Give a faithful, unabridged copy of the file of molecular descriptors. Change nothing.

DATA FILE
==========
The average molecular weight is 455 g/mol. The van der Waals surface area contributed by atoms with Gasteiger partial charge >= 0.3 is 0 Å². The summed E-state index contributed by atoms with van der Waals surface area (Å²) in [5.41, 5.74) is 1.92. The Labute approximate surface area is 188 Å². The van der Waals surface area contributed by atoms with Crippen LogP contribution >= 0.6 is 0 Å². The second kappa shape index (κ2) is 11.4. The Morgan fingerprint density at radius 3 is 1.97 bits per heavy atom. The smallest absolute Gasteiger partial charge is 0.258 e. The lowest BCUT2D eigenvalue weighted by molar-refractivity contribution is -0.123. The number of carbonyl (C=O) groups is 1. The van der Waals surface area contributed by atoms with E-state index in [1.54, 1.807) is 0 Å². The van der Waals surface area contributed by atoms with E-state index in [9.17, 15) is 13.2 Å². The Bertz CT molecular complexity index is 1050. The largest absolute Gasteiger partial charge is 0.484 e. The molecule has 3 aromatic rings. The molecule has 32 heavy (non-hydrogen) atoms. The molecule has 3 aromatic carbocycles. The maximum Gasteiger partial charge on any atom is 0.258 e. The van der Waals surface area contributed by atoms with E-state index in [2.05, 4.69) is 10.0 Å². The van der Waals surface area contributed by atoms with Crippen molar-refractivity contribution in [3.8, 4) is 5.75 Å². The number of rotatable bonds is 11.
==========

The average molecular weight is 455 g/mol. The van der Waals surface area contributed by atoms with Gasteiger partial charge >= 0.3 is 0 Å². The summed E-state index contributed by atoms with van der Waals surface area (Å²) in [5.41, 5.74) is 1.92. The Labute approximate surface area is 188 Å². The van der Waals surface area contributed by atoms with Crippen LogP contribution >= 0.6 is 0 Å². The second kappa shape index (κ2) is 11.4. The Morgan fingerprint density at radius 3 is 1.97 bits per heavy atom. The smallest absolute Gasteiger partial charge is 0.258 e. The lowest BCUT2D eigenvalue weighted by molar-refractivity contribution is -0.123. The number of carbonyl (C=O) groups is 1. The van der Waals surface area contributed by atoms with E-state index in [1.54, 1.807) is 0 Å². The van der Waals surface area contributed by atoms with E-state index in [9.17, 15) is 13.2 Å². The Bertz CT molecular complexity index is 1050. The largest absolute Gasteiger partial charge is 0.484 e. The molecule has 3 aromatic rings. The molecule has 32 heavy (non-hydrogen) atoms. The molecule has 3 aromatic carbocycles. The maximum Gasteiger partial charge on any atom is 0.258 e. The van der Waals surface area contributed by atoms with E-state index in [2.05, 4.69) is 10.0 Å². The van der Waals surface area contributed by atoms with Crippen molar-refractivity contribution in [3.8, 4) is 5.75 Å². The number of rotatable bonds is 11.